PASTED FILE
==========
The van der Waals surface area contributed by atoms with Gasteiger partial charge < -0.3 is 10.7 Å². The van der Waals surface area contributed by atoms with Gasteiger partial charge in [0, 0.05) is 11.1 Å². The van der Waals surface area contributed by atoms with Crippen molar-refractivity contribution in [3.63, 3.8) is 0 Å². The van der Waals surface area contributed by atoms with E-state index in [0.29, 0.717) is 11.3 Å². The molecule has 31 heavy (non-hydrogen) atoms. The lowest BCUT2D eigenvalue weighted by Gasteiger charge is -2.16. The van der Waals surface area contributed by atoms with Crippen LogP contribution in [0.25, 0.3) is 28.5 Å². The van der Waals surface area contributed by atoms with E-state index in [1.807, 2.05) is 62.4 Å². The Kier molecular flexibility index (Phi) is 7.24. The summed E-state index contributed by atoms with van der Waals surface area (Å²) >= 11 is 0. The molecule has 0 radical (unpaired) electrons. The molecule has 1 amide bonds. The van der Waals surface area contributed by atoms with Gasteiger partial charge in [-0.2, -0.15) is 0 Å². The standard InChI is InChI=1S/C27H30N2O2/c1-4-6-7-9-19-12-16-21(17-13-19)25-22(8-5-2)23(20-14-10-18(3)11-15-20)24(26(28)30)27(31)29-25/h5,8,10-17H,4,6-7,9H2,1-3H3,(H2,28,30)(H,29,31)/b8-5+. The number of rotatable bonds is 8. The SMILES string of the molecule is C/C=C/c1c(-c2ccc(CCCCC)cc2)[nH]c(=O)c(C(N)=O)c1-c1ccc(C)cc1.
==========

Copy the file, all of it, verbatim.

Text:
The van der Waals surface area contributed by atoms with Gasteiger partial charge < -0.3 is 10.7 Å². The van der Waals surface area contributed by atoms with Gasteiger partial charge in [0, 0.05) is 11.1 Å². The van der Waals surface area contributed by atoms with Crippen molar-refractivity contribution in [3.63, 3.8) is 0 Å². The van der Waals surface area contributed by atoms with E-state index in [0.29, 0.717) is 11.3 Å². The molecule has 31 heavy (non-hydrogen) atoms. The lowest BCUT2D eigenvalue weighted by Gasteiger charge is -2.16. The van der Waals surface area contributed by atoms with Crippen LogP contribution in [0.25, 0.3) is 28.5 Å². The van der Waals surface area contributed by atoms with E-state index in [1.807, 2.05) is 62.4 Å². The Kier molecular flexibility index (Phi) is 7.24. The summed E-state index contributed by atoms with van der Waals surface area (Å²) >= 11 is 0. The molecule has 0 radical (unpaired) electrons. The molecule has 1 amide bonds. The van der Waals surface area contributed by atoms with Gasteiger partial charge in [-0.2, -0.15) is 0 Å². The standard InChI is InChI=1S/C27H30N2O2/c1-4-6-7-9-19-12-16-21(17-13-19)25-22(8-5-2)23(20-14-10-18(3)11-15-20)24(26(28)30)27(31)29-25/h5,8,10-17H,4,6-7,9H2,1-3H3,(H2,28,30)(H,29,31)/b8-5+. The number of rotatable bonds is 8. The SMILES string of the molecule is C/C=C/c1c(-c2ccc(CCCCC)cc2)[nH]c(=O)c(C(N)=O)c1-c1ccc(C)cc1.